Can a settlement agreement compromise a discrimination claim that has not yet arisen?
No, held the EAT in Bathgate v Technip UK Ltd and others.
The Claimant had accepted voluntary redundancy that was formalised in a settlement agreement with advice from a solicitor. Part of the agreement was to compromise future claims against Bathgate in exchange for what was described as the 'Additional Payment for people under the age of 61.
The Claimant was over 61 and he refused the Additional Payment after the settlement agreement was signed. He sued for age discrimination. Lord Summers decided:
"[Mr Bathgate] signed away his right to sue for age discrimination before he knew whether he had a claim or not. While that may be possible at common law, the [Equality] Act restricts parties’ ability to do so....[T]he inclusion of a claim in a [settlement] agreement defined merely by reference to its legal character or its section number does not satisfy the language of [the Equality Act]. The words “the particular complaint” suggest that Parliament anticipated the existence of an actual complaint or circumstances where the grounds for a complaint existed. I do not consider that the words “the particular complaint” are apt to describe a potential future complaint."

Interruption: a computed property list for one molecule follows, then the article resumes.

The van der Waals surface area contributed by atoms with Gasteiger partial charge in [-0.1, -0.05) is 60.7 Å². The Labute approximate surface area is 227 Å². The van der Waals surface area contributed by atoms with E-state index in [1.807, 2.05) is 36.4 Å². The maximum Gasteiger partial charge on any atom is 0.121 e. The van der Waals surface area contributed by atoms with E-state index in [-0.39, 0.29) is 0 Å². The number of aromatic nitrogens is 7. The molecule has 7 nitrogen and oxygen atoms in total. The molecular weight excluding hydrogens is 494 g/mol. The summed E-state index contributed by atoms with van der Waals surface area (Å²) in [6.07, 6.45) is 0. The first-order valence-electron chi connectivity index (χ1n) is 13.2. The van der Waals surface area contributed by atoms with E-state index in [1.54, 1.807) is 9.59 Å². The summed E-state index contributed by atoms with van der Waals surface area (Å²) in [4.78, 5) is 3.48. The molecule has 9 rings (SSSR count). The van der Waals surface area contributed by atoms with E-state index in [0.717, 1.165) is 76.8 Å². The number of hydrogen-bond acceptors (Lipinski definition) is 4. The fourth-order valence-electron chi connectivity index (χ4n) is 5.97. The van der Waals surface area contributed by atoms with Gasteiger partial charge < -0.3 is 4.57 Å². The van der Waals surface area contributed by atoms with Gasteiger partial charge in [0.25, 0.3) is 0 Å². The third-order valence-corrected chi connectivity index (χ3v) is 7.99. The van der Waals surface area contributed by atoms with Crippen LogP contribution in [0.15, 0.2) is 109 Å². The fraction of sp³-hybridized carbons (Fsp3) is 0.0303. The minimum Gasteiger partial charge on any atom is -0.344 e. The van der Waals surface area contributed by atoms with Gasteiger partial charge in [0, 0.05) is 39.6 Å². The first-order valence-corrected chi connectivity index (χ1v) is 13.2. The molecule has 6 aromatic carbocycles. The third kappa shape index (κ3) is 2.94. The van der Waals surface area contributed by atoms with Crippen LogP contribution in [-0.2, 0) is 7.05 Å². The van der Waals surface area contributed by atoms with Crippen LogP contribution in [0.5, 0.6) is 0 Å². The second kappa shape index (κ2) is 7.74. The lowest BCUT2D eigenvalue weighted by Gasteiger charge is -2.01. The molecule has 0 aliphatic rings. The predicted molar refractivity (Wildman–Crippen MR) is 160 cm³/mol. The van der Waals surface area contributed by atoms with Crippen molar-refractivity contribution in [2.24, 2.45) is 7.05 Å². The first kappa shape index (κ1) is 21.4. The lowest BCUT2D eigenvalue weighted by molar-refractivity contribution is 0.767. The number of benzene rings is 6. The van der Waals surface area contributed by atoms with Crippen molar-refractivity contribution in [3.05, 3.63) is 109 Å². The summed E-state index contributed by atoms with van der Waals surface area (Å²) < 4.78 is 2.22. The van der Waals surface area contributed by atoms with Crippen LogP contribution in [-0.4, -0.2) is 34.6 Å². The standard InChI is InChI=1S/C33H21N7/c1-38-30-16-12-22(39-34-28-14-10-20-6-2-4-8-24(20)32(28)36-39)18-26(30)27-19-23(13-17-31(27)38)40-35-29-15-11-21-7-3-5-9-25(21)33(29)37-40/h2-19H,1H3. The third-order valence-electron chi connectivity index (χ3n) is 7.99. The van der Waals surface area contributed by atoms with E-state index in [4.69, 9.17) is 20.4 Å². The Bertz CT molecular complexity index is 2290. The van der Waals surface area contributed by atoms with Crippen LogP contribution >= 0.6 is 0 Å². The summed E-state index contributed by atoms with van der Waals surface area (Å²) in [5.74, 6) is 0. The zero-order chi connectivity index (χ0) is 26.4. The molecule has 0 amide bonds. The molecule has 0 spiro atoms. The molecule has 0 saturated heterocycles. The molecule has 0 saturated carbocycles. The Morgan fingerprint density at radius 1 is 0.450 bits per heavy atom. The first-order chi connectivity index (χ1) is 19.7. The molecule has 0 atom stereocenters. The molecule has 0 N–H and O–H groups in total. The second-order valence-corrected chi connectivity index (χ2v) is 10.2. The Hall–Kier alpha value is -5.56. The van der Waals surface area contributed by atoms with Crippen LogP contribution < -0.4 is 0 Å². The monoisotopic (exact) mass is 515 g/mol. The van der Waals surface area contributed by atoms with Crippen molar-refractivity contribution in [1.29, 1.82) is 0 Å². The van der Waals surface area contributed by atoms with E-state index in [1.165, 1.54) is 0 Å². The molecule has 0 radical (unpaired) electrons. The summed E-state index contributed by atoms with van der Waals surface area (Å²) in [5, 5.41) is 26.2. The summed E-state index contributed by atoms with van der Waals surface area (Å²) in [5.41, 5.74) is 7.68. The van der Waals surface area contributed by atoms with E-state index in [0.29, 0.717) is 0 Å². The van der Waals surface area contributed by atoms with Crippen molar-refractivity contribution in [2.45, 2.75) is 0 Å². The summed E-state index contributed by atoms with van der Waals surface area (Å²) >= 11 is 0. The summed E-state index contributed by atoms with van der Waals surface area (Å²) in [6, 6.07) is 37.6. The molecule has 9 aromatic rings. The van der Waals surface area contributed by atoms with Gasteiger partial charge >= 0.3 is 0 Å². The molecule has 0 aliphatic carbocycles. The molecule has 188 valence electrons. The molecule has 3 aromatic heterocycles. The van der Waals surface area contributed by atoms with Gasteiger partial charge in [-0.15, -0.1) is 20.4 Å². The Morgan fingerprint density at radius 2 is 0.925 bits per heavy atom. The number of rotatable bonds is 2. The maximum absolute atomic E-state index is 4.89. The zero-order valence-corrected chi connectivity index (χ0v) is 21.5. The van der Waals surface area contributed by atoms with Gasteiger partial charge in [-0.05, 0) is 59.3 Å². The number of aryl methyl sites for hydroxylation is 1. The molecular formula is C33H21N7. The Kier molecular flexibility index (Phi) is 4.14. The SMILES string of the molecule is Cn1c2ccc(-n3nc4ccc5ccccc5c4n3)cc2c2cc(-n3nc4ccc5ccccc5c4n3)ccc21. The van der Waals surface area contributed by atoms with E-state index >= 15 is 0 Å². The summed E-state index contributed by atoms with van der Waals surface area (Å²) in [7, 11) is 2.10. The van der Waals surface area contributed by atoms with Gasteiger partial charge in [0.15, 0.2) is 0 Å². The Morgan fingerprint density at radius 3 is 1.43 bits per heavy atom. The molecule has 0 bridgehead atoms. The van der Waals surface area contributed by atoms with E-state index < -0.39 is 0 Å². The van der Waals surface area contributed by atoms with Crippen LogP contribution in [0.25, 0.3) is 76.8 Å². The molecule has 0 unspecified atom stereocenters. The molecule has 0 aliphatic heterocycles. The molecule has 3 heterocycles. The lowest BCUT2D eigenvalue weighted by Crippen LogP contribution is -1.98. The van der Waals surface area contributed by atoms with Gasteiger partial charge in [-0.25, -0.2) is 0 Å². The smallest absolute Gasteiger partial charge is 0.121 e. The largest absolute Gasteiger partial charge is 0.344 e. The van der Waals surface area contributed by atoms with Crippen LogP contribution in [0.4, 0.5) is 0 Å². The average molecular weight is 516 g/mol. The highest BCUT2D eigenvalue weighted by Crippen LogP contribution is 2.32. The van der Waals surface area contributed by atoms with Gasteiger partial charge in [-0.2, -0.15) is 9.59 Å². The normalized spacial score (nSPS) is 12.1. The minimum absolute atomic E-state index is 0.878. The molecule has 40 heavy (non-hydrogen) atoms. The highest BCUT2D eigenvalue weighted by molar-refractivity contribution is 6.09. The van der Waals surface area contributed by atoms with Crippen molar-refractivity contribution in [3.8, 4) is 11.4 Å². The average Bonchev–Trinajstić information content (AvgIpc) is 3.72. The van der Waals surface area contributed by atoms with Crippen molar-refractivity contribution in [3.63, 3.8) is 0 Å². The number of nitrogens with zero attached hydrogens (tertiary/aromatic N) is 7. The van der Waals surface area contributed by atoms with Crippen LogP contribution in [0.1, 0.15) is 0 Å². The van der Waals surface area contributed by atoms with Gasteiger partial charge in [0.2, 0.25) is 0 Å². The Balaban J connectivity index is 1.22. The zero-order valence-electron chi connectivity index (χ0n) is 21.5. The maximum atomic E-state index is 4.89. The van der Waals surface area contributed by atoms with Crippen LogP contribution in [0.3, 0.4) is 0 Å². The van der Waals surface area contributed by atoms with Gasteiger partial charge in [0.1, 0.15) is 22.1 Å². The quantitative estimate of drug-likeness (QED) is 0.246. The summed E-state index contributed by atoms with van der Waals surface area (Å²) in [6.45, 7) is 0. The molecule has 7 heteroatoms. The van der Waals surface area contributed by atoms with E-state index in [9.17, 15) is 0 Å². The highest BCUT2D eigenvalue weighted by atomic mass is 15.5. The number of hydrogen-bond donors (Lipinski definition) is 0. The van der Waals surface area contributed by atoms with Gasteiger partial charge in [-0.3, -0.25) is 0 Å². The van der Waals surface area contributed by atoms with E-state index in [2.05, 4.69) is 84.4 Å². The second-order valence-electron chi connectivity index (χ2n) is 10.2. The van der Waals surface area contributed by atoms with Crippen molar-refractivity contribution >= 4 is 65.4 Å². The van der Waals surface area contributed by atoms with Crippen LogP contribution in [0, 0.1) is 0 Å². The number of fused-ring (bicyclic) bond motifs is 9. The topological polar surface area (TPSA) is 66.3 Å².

Thanks to Matthew Jackson of Albion Chambers for preparing this case summary.